Saturday, May 25, 2013
Wayne LaPierre, the National Rifle Association's chief executive, arrived for his hearing on Capitol Hill in the organization's trademark fashion: violently.
When he and his colleagues stepped off the elevator in the Dirksen Senate Office Building on Wednesday morning and found TV cameras waiting in the hallway, LaPierre's bodyguards swung into action. One of them, in blatant violation of congressional rules, bumped and body-checked journalists out of the way so they couldn't film LaPierre or question him as he walked.
"You don't have jurisdiction here!" a cameraman protested as an NRA goon pushed him against a wall. After the melee, congressional officials informed the NRA officials that, in the halls of Congress, they had to follow congressional procedures, which prohibit manhandling.
This must have come as a surprise to the gun lobbyists, whose swagger seems to suggest that they are, in fact, in control of Congress. In their world, nothing trumps the Second Amendment -- not even the First Amendment.
From beginning to end, LaPierre's appearance before the Senate Judiciary Committee was a study in vainglory. The written testimony he submitted to Congress came with a biography describing him as a "Renaissance man," a "skilled hunter," and an "acclaimed speaker and political force of nature" as he preserved freedom.
After his decades with the group, LaPierre is the public face of the NRA, and the man gun-control advocates most love to hate. His unsmiling manner, his snarling statements and even his memorable name are from villainy central casting.
"Mr. LaPierre, it's good to see you again," Sen. Dianne Feinstein, D-Calif., said from the dais, recalling bygone fights with her nemesis. "We tangled -- what was it? -- 18 years ago. You look pretty good, actually."
Usually, LaPierre comes out the victor in these tangles, and on Wednesday he was so confident of another win that he boldly declared that the NRA would oppose the most innocuous of proposals to reduce gun violence: criminal background checks.
Committee Chairman Patrick J. Leahy, D-Vt., reminded LaPierre that the NRA once supported checks with "no loopholes anywhere, for anyone." So does the NRA favor closing the "gun-show loophole" that allows people to avoid background checks?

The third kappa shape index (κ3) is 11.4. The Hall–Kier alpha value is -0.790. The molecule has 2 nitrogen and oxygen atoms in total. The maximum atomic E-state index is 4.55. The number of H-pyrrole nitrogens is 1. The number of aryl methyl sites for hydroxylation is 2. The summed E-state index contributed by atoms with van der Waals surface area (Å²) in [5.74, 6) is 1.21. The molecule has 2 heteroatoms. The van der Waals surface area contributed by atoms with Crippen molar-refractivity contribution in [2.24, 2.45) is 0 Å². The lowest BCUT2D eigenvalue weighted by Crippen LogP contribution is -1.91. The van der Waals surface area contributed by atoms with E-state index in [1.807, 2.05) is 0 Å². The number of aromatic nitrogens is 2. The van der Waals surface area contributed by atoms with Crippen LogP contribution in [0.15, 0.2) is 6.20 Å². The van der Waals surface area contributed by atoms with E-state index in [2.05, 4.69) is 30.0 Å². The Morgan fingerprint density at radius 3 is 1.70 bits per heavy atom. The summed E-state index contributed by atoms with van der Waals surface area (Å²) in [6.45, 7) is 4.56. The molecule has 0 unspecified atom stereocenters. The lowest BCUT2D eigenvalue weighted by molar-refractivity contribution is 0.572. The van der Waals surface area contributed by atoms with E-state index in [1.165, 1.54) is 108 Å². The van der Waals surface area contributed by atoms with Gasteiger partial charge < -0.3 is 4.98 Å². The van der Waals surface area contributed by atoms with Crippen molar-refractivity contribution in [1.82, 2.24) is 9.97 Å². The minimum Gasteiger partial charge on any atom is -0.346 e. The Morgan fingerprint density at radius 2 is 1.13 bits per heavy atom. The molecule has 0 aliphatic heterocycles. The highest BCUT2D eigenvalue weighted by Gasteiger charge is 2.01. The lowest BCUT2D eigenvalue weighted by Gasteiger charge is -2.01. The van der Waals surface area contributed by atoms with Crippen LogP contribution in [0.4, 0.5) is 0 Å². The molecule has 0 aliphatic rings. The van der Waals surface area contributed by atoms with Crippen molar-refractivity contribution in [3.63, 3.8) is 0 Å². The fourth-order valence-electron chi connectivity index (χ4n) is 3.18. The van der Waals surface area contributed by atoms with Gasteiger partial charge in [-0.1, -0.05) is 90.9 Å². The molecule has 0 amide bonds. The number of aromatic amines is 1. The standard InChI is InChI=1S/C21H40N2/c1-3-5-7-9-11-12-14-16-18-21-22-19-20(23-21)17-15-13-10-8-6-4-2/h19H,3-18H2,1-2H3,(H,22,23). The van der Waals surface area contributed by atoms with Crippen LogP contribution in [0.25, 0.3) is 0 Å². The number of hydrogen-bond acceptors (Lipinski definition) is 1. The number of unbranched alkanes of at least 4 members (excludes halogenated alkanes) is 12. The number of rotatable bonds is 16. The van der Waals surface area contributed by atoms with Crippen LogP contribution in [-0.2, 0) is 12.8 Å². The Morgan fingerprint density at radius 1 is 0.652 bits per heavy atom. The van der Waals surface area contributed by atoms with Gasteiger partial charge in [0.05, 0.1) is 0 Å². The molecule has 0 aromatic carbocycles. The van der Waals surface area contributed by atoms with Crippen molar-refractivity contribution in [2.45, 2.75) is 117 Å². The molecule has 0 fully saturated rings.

"We do not," LaPierre replied.
His reasoning, as always, is that existing gun laws aren't being enforced, but he seems to have pulled the evidence out of his gun barrel. "Out of more than 76,000 firearms purchases supposedly denied by the federal instant check system, only 62 were referred for prosecution," LaPierre declared in his opening statement.
Sen. Sheldon Whitehouse, D-R.I., looked up the actual statistic. "In 2012 more than 11,700 defendants were charged with federal gun crimes," Whitehouse said, "a lot more than 62."
LaPierre had been caught. "So those -- the 62, senator, statistic, was for Chicago alone," he clarified, a salient fact omitted from his original testimony.
His logic failed him as badly as his facts. "My problem with background checks is you're never going to get criminals to go through universal background checks," he argued, unwilling to admit that deterring criminals from buying guns is a good thing, even if some eventually get theirs on the black market.
Surely LaPierre understands that, but much of his performance was about concealing inconvenient realities.
When former Rep. Gabrielle Giffords made a brief and emotional plea for gun control at the hearing, LaPierre was hidden away a few rows back, in the last seat of the row. This minimized the chance that he'd be in the camera shot with the popular Giffords, who lost much of her ability to speak and walk when a gunman with a history of psychiatric disorders shot her in the head.
The NRA chief made all the well-known arguments against gun laws; he reminded senators that the founders didn't want Americans to "live under tyranny," and he agreed with Sen. Ted Cruz, R-Texas, that the proposed ban on assault weapons merely targets "cosmetic features" of guns.
LaPierre also added the novel idea that people may need guns if they are "abandoned by their government if a tornado hits, if a hurricane hits."
Most people don't have such apocalyptic paranoia. But LaPierre's job is to stir up the active minority of people who are frightened and resentful. "If you're in the elite, you get bodyguards," he told the senators. "You get high-cap mags with semiautomatics protecting this whole Capitol. The titans of industry get the bodyguards." He said it's only "the hardworking, law-abiding, taxpaying American that we're going to make the least capable of defending themselves."
Minutes after that denunciation of the well-protected elites, LaPierre rejoined his bodyguards, who were waiting in a back room.
Dana Milbank is an American political reporter and columnist for The Washington Post. Email to email@example.com.